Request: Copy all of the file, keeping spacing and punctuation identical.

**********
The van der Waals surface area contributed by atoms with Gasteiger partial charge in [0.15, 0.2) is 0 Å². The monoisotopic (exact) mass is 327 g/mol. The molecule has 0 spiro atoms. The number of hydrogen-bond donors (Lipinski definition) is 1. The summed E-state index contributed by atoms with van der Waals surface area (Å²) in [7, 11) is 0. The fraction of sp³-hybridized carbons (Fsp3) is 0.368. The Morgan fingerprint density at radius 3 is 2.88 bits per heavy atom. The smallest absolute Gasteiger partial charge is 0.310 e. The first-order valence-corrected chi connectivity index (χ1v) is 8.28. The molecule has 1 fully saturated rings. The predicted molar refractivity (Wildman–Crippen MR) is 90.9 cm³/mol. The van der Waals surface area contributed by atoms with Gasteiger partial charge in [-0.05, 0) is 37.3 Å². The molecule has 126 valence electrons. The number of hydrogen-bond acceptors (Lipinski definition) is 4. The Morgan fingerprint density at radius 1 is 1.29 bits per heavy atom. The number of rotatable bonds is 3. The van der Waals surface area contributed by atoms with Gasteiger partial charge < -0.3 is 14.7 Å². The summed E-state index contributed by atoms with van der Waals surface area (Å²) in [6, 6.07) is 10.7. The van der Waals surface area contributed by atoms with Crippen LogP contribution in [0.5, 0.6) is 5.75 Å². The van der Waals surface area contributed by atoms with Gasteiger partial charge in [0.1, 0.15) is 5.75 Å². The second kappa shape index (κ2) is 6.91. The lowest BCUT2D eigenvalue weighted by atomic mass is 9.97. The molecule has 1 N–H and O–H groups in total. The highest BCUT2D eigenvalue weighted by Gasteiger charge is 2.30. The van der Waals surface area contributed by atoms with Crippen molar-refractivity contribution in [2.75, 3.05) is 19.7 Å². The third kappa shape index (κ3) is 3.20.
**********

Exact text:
The van der Waals surface area contributed by atoms with Gasteiger partial charge in [0.15, 0.2) is 0 Å². The monoisotopic (exact) mass is 327 g/mol. The molecule has 0 spiro atoms. The number of hydrogen-bond donors (Lipinski definition) is 1. The summed E-state index contributed by atoms with van der Waals surface area (Å²) in [7, 11) is 0. The fraction of sp³-hybridized carbons (Fsp3) is 0.368. The Morgan fingerprint density at radius 3 is 2.88 bits per heavy atom. The smallest absolute Gasteiger partial charge is 0.310 e. The first-order valence-corrected chi connectivity index (χ1v) is 8.28. The molecule has 1 fully saturated rings. The predicted molar refractivity (Wildman–Crippen MR) is 90.9 cm³/mol. The van der Waals surface area contributed by atoms with Gasteiger partial charge in [-0.05, 0) is 37.3 Å². The molecule has 126 valence electrons. The number of hydrogen-bond acceptors (Lipinski definition) is 4. The Morgan fingerprint density at radius 1 is 1.29 bits per heavy atom. The number of rotatable bonds is 3. The van der Waals surface area contributed by atoms with Gasteiger partial charge < -0.3 is 14.7 Å². The summed E-state index contributed by atoms with van der Waals surface area (Å²) in [6, 6.07) is 10.7. The van der Waals surface area contributed by atoms with Crippen LogP contribution in [0.5, 0.6) is 5.75 Å². The van der Waals surface area contributed by atoms with Gasteiger partial charge in [0.1, 0.15) is 5.75 Å². The second kappa shape index (κ2) is 6.91. The lowest BCUT2D eigenvalue weighted by atomic mass is 9.97. The molecule has 1 N–H and O–H groups in total. The highest BCUT2D eigenvalue weighted by Gasteiger charge is 2.30. The van der Waals surface area contributed by atoms with Crippen molar-refractivity contribution in [2.75, 3.05) is 19.7 Å². The third kappa shape index (κ3) is 3.20.